As part of its business scheme, the magazine began immediately to sell reprints, counter cards and "blow-ups" of its advertisements and style comments for use in store displays. It sold hang-tags for garments on sales racks, featuring the words "You saw it in Seventeen." Up to the time of the trial, over a million such hang-tags had been sold. From the start, it also offered a suggestion service to retail stores for their department set-ups and window displays of teen-age apparel, and it assisted them in putting on local fashion shows featuring garments that were advertised in its columns. Its appeal and prestige were such that more than a hundred manufacturers and merchandisers had sought permission to use the name "Seventeen" for their products or to associate their products with the magazine. The magazine has consistently refused to consent to the use of its name for any product.

The trial court made findings that defendants had deliberately chosen the word "Seventeen" as part of the trade name for their dresses, with knowledge of the reputation which the magazine had at that time acquired by virtue of the instant favor which it had won among girls of high school age, and with the object of appealing to the group reached by the magazine; that defendants were seeking to trade on and take unfair advantage of the magazine's fame, reputation and good will; that, while the evidence did not show that defendants or the dealers in their products had been guilty of any direct misrepresenting and confusing, and while defendants had been careful not to state specifically that their dresses had any connection with the magazine, they nevertheless had sought in various ways to foster such an impression, as, for example, by furnishing dealers with hang-tags, such as the magazine did, in which the word "Seventeen" was emphasized; that persons in the fashion and apparel business had been confused by defendant's trade name into believing that there was some relation between their dresses and the magazine; and that defendants' further use of the word "Seventeen" as part of their trade name and label was likely to confuse the public by causing it to believe that defendants' dresses were advertised in or were sponsored, approved or endorsed by the magazine. There is evidence supportive of these findings.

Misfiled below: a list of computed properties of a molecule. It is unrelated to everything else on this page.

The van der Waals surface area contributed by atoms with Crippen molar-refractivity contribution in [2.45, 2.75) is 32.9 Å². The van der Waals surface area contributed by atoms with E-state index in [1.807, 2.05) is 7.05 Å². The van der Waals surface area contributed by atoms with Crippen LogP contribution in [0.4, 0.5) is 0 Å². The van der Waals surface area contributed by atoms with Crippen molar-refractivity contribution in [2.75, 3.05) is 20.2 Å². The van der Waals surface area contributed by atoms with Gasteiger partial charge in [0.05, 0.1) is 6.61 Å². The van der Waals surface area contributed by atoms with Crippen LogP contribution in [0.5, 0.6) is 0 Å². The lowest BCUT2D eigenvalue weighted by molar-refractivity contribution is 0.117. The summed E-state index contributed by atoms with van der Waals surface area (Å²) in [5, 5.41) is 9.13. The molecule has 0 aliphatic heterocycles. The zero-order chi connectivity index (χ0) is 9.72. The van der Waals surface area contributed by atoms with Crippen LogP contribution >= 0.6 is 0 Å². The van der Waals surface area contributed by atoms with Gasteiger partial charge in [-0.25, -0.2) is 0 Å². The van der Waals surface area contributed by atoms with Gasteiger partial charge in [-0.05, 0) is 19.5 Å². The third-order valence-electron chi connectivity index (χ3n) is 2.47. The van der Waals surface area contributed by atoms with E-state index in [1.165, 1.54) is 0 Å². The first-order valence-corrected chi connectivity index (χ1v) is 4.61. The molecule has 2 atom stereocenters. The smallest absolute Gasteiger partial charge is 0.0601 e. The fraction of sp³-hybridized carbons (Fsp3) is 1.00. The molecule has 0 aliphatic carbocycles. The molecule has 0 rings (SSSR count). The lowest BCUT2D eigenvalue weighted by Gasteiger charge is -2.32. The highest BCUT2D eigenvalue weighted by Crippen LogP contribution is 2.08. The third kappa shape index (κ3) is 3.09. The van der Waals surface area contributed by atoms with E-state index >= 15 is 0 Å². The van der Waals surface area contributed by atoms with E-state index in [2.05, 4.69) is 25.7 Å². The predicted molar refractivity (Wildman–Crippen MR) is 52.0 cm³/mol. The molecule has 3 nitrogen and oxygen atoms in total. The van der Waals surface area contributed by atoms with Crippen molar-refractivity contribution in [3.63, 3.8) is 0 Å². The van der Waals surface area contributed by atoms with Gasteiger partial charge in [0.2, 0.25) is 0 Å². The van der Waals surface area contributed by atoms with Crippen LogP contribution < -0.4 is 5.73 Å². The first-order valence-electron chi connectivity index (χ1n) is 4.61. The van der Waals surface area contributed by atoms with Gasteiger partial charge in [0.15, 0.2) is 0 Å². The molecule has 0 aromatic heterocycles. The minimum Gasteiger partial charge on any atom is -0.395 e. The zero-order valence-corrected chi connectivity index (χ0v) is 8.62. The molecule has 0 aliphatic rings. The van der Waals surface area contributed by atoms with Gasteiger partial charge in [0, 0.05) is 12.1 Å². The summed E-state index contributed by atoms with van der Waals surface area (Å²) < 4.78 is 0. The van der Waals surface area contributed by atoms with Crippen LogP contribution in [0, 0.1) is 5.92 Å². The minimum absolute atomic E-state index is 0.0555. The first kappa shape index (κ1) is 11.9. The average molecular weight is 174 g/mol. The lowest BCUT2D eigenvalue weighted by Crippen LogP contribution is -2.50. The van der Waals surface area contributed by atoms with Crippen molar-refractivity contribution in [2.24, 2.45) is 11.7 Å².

The injunction entered prohibited defendants from using in any manner whatsoever the word "Seventeen," or the numeral "17," or any name including the word "Seventeen," in the manufacture, sale, distribution or advertising of dresses or other wearing apparel for girls.

One of defendants' contentions here is that plaintiff's trade-mark is invalid. But as a name for a magazine catering to girls from 13 to 18 years of age, we agree with the trial court that "Seventeen" is a fanciful or suggestive term rather than a commercially descriptive one. Its value in its registered use would seem to lie in its symbolic appeal and not in any indication of particular product. Cf. San Francisco Ass'n for the Blind v. Industrial Aid for the Blind, 8 Cir., 152 F.2d 532, 533, 534. It can hardly be said, within the language of the Trade-Mark Act of 1905, as amended, to be "merely * * * descriptive of the goods with which they are used, or of the character or quality of such goods." 15 U.S.C.A. § 85. It is not in our opinion such a summary or characterization of contents as was held to be made by the title "Aviation" in McGraw-Hill Pub. Co. v. American Aviation Associates, 73 App.D.C. 131, 117 F.2d 293; "Ranch Romances" in Warner Publication v. Popular Publications, 2 Cir., 87 F.2d 913; "College Humor" in Collegiate World Pub. Co. v. Du Pont Pub. Co., D.C., N.D.Ill., 14 F.2d 158; and other similar cases upon which defendants rely.